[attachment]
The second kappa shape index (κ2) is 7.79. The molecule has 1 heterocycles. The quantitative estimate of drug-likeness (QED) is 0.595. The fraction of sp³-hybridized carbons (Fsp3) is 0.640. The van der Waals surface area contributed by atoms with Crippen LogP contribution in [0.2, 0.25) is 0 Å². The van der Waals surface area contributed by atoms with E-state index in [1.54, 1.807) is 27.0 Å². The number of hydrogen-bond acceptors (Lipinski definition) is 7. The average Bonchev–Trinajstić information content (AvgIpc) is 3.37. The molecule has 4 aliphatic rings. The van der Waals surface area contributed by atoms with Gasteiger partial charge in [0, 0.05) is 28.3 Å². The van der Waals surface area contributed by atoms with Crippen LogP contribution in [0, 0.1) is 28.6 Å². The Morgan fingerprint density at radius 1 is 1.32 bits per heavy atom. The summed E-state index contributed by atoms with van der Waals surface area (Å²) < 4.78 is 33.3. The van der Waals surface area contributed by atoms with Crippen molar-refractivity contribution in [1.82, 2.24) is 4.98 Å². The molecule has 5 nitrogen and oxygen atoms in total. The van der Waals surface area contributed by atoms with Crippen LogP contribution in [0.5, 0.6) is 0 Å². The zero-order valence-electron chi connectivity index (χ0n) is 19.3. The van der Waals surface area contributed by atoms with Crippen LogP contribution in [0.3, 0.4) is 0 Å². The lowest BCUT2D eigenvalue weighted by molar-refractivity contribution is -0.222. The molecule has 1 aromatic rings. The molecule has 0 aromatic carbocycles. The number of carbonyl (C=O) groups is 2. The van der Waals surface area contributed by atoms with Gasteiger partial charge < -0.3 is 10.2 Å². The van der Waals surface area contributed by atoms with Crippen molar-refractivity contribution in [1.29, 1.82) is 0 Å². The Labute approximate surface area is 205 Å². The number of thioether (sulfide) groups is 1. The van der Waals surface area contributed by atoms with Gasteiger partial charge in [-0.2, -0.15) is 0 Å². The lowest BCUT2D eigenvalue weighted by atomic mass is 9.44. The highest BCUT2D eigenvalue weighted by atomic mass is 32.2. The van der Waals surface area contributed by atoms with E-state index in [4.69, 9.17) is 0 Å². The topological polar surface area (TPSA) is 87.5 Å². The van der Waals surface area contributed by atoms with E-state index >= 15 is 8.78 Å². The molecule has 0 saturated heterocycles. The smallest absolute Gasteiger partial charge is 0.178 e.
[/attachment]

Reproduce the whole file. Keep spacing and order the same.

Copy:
The second kappa shape index (κ2) is 7.79. The molecule has 1 heterocycles. The quantitative estimate of drug-likeness (QED) is 0.595. The fraction of sp³-hybridized carbons (Fsp3) is 0.640. The van der Waals surface area contributed by atoms with Crippen LogP contribution in [0.2, 0.25) is 0 Å². The van der Waals surface area contributed by atoms with E-state index in [1.54, 1.807) is 27.0 Å². The number of hydrogen-bond acceptors (Lipinski definition) is 7. The average Bonchev–Trinajstić information content (AvgIpc) is 3.37. The molecule has 4 aliphatic rings. The van der Waals surface area contributed by atoms with Gasteiger partial charge in [0, 0.05) is 28.3 Å². The van der Waals surface area contributed by atoms with Crippen LogP contribution in [0, 0.1) is 28.6 Å². The Morgan fingerprint density at radius 1 is 1.32 bits per heavy atom. The summed E-state index contributed by atoms with van der Waals surface area (Å²) < 4.78 is 33.3. The van der Waals surface area contributed by atoms with Crippen molar-refractivity contribution in [1.82, 2.24) is 4.98 Å². The molecule has 5 nitrogen and oxygen atoms in total. The van der Waals surface area contributed by atoms with Crippen LogP contribution in [0.5, 0.6) is 0 Å². The zero-order valence-electron chi connectivity index (χ0n) is 19.3. The van der Waals surface area contributed by atoms with Crippen LogP contribution in [0.3, 0.4) is 0 Å². The lowest BCUT2D eigenvalue weighted by molar-refractivity contribution is -0.222. The molecule has 1 aromatic rings. The molecule has 0 aromatic carbocycles. The number of carbonyl (C=O) groups is 2. The van der Waals surface area contributed by atoms with Gasteiger partial charge < -0.3 is 10.2 Å². The van der Waals surface area contributed by atoms with Crippen molar-refractivity contribution in [1.29, 1.82) is 0 Å². The Labute approximate surface area is 205 Å². The number of thioether (sulfide) groups is 1. The van der Waals surface area contributed by atoms with Gasteiger partial charge in [-0.2, -0.15) is 0 Å². The lowest BCUT2D eigenvalue weighted by atomic mass is 9.44. The highest BCUT2D eigenvalue weighted by atomic mass is 32.2. The van der Waals surface area contributed by atoms with E-state index in [4.69, 9.17) is 0 Å². The topological polar surface area (TPSA) is 87.5 Å². The van der Waals surface area contributed by atoms with E-state index >= 15 is 8.78 Å². The molecule has 0 saturated heterocycles. The smallest absolute Gasteiger partial charge is 0.178 e.